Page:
The Importance of Good Character

A few weeks ago I attended a meeting of the Citizens Engagement Task Force.  During that meeting Raleigh’s Planning Director, Ken Bowers, made a presentation to the task force about rezoning requests.  At one point someone asked him why people object to rezoning requests.  His answer really resonated with me.

Ken said that there are two main objections that people have with rezonings: the impact on traffic and the impact on the character of an area.

For me the last part of this statement was a revelation.  THE MAIN OBJECTION OF A REZONING IS THE IMPACT ON THE CHARACTER OF AN AREA. Even when it seems that the main objection is traffic, what people really object to is the change in character.  Yet, it can be remarkably difficult for people (even those who object to a rezoning) to think of their concerns in terms of character.  Here is why.

I have been involved with contentious rezoning requests where people walk away from public meetings with a gut wrenching feeling about what the proposed request is going to do their neighborhood.  Inevitably, the word, “mitigation,” comes up.  What is it about the rezoning that you don’t like?  What is it that can be done to mitigate those impacts?

At subsequent meetings discussions ensue about traffic, lighting, noise, hours of operation, offensive odors, etc.  One-by-one the impacts are mitigated. Don’t like the lighting? No problem, we will install parking lot lights that direct the light straight down.  Concerned about dumpsters?  No problem, we will ensure that the dumpsters are only emptied once a week at a that is convenient to you.  Can’t stand the odor of hamburgers cooking?  We have that covered by ensuring that our restaurants won’t have fryers or grills.  Concerned about traffic? We can handle that too by widening the road and adding traffic lights.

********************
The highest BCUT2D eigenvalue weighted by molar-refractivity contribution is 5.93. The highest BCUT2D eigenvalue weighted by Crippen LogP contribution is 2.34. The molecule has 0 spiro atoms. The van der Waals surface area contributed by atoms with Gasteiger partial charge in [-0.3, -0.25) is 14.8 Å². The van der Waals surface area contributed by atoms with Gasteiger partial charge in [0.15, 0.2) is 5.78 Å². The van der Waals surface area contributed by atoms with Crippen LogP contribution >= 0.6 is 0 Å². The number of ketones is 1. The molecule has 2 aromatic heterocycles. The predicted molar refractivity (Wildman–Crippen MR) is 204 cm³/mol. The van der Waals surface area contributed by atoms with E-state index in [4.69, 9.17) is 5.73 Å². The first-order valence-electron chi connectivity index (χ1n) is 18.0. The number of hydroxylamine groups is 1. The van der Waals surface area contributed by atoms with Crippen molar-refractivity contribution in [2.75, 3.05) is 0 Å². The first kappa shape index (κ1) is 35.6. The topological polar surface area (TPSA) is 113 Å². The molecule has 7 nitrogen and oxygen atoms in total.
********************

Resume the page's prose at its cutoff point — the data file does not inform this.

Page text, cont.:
One-by-one the checkboxes are ticked off and all the concerns are mitigated.

Pause a moment and think about this statement.  One-by-one the checkboxes are ticked off and all the concerns are mitigated. Logic dictates that if all the concerns are mitigated, then the rezoning request should be approved.

What people often don’t realize is that there remains one checkbox that is frequently overlooked: the change to the character of an area.  Yes, all the minutiae has been addressed.  But in the end, growth and development is all about change. Sometimes the change to the character of an area is minor or at least acceptable – as long as the individual concerns have been mitigated.

In other cases, the change to the character of an area is so dramatic that people cannot accept it even though the individual concerns have been mitigated.

Ken Bowers distilled peoples’ concerns down to two issues: traffic and character.  I distill those concerns even further to just character.  Yes, we can widen roads, add turn lanes and traffic lights.  In some case we can even do the dramatic like construct interchanges and fly overs.  We can handle the traffic.  But, despite all of our ability to “mitigate the impacts,” what gives people that gut wrenching feeling is that some rezoning requests and proposals for growth and development forever change the character of an area.

 And forever changing the character of an area is something we should take seriously and not overlook simply because we have ticked off all the other checkboxes.